Even if oil from the Gulf of Mexico spill eventually slides up the East Coast, scientists said Friday the impact along the Carolinas seaboard will be minimal compared to the disastrous scene playing out in Louisiana.
"It's a long trip from the Gulf of Mexico to here," said Susan Libes, a Coastal Carolina University marine science professor. "During the trip, the petroleum will lose its toxicity."
Because the weathering journey from the site where the Deepwater Horizon drilling rig exploded is so long, the crude reaching eastern beaches at the peak of tourist season will likely come in nothing more than a smattering of tar balls, experts said. Environmental damage will be minimal, with only the slimmest chance of oil-blanketed beaches and struggling wildlife.
"It will be more a matter of curiosity than anything else," said Larry Cahoon, a professor of biology and marine biology at the University of North Carolina at Wilmington.
That's good news for the Grand Strand and its neighbors, which rely on the shoreline to draw the tourists that fuel the region and state economy.
"The chances are very slim that we will experience any problems along the Grand Strand," said Myrtle Beach city spokesman Mark Kruea. "Areas south of us will experience it before we would, so we would have some notice. It would have to hit Florida, Georgia and Charleston in order to get to Myrtle Beach."
For vacationers eyeing their summer plans, it's been much more than a curiosity so far, especially after a National Center for Atmospheric Research model projected this week that parts of the oil spill could reach North Carolina within the next month. Although the model determined that any oil reaching the East Coast would be heavily diluted, the graphics showed an ominous color spreading along the coast.
In the Myrtle Beach area, Libes said there "has been an assessment of resources" that can help if tar balls reach the area.
"There's a low probability of a bad event, but you want to prepare so you can be ready to act," Libes said. "If tar balls do wash up, it's in our best interest to get tar balls cleaned up as soon as possible."
Kruea said no one is quite sure if the Gulf Stream will transport oil or what quantity it will carry.
"I anticipate we will hear a false alarm or two," Kruea said. "We'll prepare to deal with false alarms. It is something to monitor, but nothing to worry about at this time."
On Tybee Island, Ga., Stacye Jarrell has been fielding phone calls from worried customers who've booked rental homes and condos through her business. Jarrell said several have cited the center's projection, which shows a possibility of oil creeping perilously close to Georgia's 100-mile coastline.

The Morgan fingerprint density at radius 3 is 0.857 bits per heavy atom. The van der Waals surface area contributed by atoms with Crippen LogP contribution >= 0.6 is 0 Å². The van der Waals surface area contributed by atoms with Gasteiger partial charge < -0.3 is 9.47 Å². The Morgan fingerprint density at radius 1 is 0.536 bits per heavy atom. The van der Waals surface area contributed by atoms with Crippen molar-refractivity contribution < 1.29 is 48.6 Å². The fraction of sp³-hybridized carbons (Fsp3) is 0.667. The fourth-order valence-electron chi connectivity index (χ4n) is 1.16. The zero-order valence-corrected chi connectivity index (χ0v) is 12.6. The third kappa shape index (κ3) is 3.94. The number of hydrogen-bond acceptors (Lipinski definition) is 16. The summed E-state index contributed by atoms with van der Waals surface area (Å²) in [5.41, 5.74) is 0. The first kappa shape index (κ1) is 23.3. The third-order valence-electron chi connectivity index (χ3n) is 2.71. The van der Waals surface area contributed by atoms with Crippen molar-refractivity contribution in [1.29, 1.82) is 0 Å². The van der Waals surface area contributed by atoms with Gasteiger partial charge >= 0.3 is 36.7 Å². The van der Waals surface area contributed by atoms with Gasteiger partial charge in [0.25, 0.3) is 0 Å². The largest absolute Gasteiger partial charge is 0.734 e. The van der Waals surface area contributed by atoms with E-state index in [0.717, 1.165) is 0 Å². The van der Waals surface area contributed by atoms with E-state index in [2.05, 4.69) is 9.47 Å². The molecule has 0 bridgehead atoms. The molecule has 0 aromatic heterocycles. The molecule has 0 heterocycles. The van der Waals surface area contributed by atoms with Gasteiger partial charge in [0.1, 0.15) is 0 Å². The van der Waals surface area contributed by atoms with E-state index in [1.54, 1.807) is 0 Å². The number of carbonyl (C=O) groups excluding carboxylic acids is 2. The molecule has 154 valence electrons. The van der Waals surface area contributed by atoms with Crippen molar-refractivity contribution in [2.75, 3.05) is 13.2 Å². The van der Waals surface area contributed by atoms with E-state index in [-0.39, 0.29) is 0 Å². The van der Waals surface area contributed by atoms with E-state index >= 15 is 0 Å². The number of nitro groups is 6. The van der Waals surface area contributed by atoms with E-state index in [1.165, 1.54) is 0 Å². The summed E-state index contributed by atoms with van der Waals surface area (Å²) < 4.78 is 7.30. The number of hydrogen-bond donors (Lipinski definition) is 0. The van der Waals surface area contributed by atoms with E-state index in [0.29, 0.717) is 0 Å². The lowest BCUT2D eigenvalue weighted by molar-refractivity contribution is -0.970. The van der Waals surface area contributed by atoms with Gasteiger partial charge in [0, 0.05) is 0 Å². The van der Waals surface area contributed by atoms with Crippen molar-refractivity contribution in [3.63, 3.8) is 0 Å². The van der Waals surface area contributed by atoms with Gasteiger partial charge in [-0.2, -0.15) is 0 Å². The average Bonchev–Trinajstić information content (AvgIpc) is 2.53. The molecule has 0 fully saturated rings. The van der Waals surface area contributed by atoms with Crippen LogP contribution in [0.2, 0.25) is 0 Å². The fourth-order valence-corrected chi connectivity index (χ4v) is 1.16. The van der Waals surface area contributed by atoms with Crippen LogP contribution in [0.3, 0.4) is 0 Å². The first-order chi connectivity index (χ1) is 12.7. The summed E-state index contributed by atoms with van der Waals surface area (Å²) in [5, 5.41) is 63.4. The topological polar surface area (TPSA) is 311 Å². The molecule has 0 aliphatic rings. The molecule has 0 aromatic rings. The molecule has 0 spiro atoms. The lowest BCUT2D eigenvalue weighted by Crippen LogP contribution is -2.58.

"We've had a lot of calls from people who are very concerned," said Jarrell, owner of Oceanfront Cottage Rentals on the tourist-dependent island 18 miles east of Savannah. "I think everyone is sufficiently terrified."
She's been trying to calm concerned customers with details about Georgia's unique geography. The Georgia coast makes up the westernmost part of the eastern seaboard, and the Gulf Stream threatening to carry oil up the Atlantic coast is about 70 miles from Georgia's beaches.
"We believe truly that the Gulf Stream is going to be our biggest defense," Jarrell said.
The Gulf of Mexico oil made its first appearance Friday at the Florida Panhandle and continued to trickle into the powerful loop current that will pull it around that state's peninsula. From there, the Gulf Stream will serve as a highway to quickly carry it up the East Coast and deep into the Atlantic.
Gulf Stream waters move at 4 or 5 mph and meander like a river under the influence of winds, temperatures and storms. The Gulf Stream is narrow near Miami, where it's just a few miles from shore and oil could more easily be pushed to land by an easterly wind. The current grows wider and more unpredictable as it travels north and far to the east of Charleston, before passing close to the elbow of North Carolina's Outer Banks and heading out to sea.
Scientists believe it's only a matter of time before some oil will make its way up the East Coast.
"I think it's almost inevitable. The question is how much and how soon," said Dana Savidge, who studies the Gulf Stream and coastal circulation at the Skidaway Institute of Oceanography, a research arm of Georgia's public university system. "Not to pick on the modelers, but you know how well we predict the weather."
Cahoon said remnants could dribble along the seaboard into next year. Currents frequently spin off the Gulf Stream and toward the coast in a counterclockwise direction, meaning whatever oil is pushed to the north could churn toward beaches.
John Brubaker, an associate professor at the Virginia Institute of Marine Science who teaches physical oceanography, said it's difficult to predict where those Gulf Stream rings will form. Although the current shoots away from the East Coast and far from northeastern states, one offshoot could swing back toward Chesapeake Bay. Others could curl closer to the Carolinas or Georgia.
Either way, the impact will be nothing like Louisiana.
"With the dilution and the tar ball formation, I don't really see a scenario where real thick deposits of oil are going to be washing up on our beaches," Brubaker said.
Staff writer Janelle Frost contributed to this report.